More than a thousand doctors are calling for a change in the law after a junior doctor says his career was destroyed after he blew the whistle on staff shortages.
Dr Chris Day alerted managers at Queen Elizabeth Hospital in Woolwich, south-east London, after two locums failed to turn up for a night shift. He was already the only doctor covering an intensive care unit of 18 beds.
Lewisham and Greenwich NHS Trust subsequently investigated Dr Day’s concerns.
It told ITV News:
But a few months later his entire career was in doubt.
His performance, previously praised by consultants and other hospital staff, was suddenly questioned along with his conduct. Not by the Lewisham and Greenwich NHS Trust, but by the body responsible for his training and career progression, Health Education England (HEE).
At his annual appraisal, Dr Day had told the HEE of the safety concerns he had raised at the Trust. He claims that following this his professional and personal conduct was called into question. And that as a direct result of this the HEE deleted his doctor training number making it impossible for him to progress his career.
He took his battle to the court arguing that having raised safety concerns he should have been protected under whistleblowing regulations. But the court found against him ruling that Health Education England was not subject to whistleblowing law because it was not his employer.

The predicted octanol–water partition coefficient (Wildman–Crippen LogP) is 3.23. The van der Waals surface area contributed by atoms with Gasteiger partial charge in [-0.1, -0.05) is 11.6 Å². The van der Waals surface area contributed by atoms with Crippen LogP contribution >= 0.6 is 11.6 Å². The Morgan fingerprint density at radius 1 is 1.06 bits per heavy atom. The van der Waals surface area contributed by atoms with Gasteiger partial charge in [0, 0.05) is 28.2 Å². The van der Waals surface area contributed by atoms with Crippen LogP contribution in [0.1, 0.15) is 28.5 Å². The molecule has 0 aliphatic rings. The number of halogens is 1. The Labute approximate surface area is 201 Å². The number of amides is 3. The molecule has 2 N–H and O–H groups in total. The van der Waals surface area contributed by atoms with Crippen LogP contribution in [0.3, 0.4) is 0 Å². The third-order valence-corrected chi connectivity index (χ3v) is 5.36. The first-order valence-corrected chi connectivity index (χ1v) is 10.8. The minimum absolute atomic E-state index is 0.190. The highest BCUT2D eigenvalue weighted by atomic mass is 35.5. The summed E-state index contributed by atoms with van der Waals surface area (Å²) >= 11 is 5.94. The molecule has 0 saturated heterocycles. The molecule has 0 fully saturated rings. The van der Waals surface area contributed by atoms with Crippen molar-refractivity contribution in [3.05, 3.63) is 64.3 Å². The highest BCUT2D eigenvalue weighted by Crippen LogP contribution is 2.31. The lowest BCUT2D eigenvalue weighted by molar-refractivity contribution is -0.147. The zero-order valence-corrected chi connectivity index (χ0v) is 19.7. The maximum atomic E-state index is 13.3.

Dr Day was shocked at the outcome which he says raises serious concerns for junior doctors and their patients.
In a statement HEE told ITV News the judgement was very clear.
It also rejected claims that it had discriminated against him because of his whistleblowing.
The Department of Health admitted that the HEE was not covered by whistleblowing legislation. But it insisted that doctors were protected when raising safety concerns under whistle-blowing legislation because NHS Hospital Trusts are fully covered by the law.
Tim Johnson, the employment lawyer acting for Dr Day said:
The discovery seems to fly in the face of government promises to fully protect NHS whistle-blowers.
The junior doctor at the centre of the case now has the support of over a thousand medics who believe patient safety is at risk and say the loophole needs to be closed immediately.